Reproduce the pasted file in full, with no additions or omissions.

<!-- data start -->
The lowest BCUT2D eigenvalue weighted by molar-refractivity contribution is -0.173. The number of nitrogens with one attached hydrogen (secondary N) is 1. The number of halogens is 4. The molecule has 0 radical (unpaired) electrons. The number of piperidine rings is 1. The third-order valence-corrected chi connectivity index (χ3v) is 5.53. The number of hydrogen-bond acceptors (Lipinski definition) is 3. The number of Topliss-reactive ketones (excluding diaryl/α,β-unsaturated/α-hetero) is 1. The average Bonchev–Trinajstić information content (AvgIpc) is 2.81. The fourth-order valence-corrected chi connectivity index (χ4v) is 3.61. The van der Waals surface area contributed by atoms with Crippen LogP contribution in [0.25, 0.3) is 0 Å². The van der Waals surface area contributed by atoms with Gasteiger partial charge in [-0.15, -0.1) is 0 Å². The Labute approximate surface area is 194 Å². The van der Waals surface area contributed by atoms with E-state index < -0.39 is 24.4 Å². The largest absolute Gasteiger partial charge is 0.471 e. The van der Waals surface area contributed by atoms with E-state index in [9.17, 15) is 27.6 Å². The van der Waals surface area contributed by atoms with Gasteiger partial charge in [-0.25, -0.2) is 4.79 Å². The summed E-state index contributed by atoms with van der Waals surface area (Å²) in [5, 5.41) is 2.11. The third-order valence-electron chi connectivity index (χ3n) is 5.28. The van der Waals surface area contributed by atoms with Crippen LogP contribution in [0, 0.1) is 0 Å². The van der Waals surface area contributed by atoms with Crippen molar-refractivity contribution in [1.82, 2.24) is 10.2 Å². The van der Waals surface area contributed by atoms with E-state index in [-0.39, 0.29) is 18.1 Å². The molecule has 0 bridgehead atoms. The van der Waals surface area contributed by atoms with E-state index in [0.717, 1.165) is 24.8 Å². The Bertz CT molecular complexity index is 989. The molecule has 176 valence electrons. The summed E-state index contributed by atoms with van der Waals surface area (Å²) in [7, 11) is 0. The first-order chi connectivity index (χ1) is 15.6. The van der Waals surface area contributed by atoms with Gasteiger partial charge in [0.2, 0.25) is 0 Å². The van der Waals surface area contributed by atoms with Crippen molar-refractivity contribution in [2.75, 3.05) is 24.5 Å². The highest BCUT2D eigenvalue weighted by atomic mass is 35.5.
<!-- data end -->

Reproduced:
The lowest BCUT2D eigenvalue weighted by molar-refractivity contribution is -0.173. The number of nitrogens with one attached hydrogen (secondary N) is 1. The number of halogens is 4. The molecule has 0 radical (unpaired) electrons. The number of piperidine rings is 1. The third-order valence-corrected chi connectivity index (χ3v) is 5.53. The number of hydrogen-bond acceptors (Lipinski definition) is 3. The number of Topliss-reactive ketones (excluding diaryl/α,β-unsaturated/α-hetero) is 1. The average Bonchev–Trinajstić information content (AvgIpc) is 2.81. The fourth-order valence-corrected chi connectivity index (χ4v) is 3.61. The van der Waals surface area contributed by atoms with Crippen LogP contribution in [0.25, 0.3) is 0 Å². The van der Waals surface area contributed by atoms with Gasteiger partial charge in [-0.15, -0.1) is 0 Å². The Labute approximate surface area is 194 Å². The van der Waals surface area contributed by atoms with E-state index < -0.39 is 24.4 Å². The largest absolute Gasteiger partial charge is 0.471 e. The van der Waals surface area contributed by atoms with E-state index in [9.17, 15) is 27.6 Å². The van der Waals surface area contributed by atoms with Gasteiger partial charge in [-0.25, -0.2) is 4.79 Å². The summed E-state index contributed by atoms with van der Waals surface area (Å²) in [5, 5.41) is 2.11. The third-order valence-electron chi connectivity index (χ3n) is 5.28. The van der Waals surface area contributed by atoms with Crippen LogP contribution in [0, 0.1) is 0 Å². The van der Waals surface area contributed by atoms with Crippen molar-refractivity contribution in [1.82, 2.24) is 10.2 Å². The van der Waals surface area contributed by atoms with E-state index in [-0.39, 0.29) is 18.1 Å². The molecule has 0 bridgehead atoms. The van der Waals surface area contributed by atoms with E-state index in [0.717, 1.165) is 24.8 Å². The Bertz CT molecular complexity index is 989. The molecule has 176 valence electrons. The summed E-state index contributed by atoms with van der Waals surface area (Å²) in [7, 11) is 0. The first-order chi connectivity index (χ1) is 15.6. The van der Waals surface area contributed by atoms with Gasteiger partial charge in [0.2, 0.25) is 0 Å². The van der Waals surface area contributed by atoms with Crippen molar-refractivity contribution in [2.75, 3.05) is 24.5 Å². The highest BCUT2D eigenvalue weighted by atomic mass is 35.5.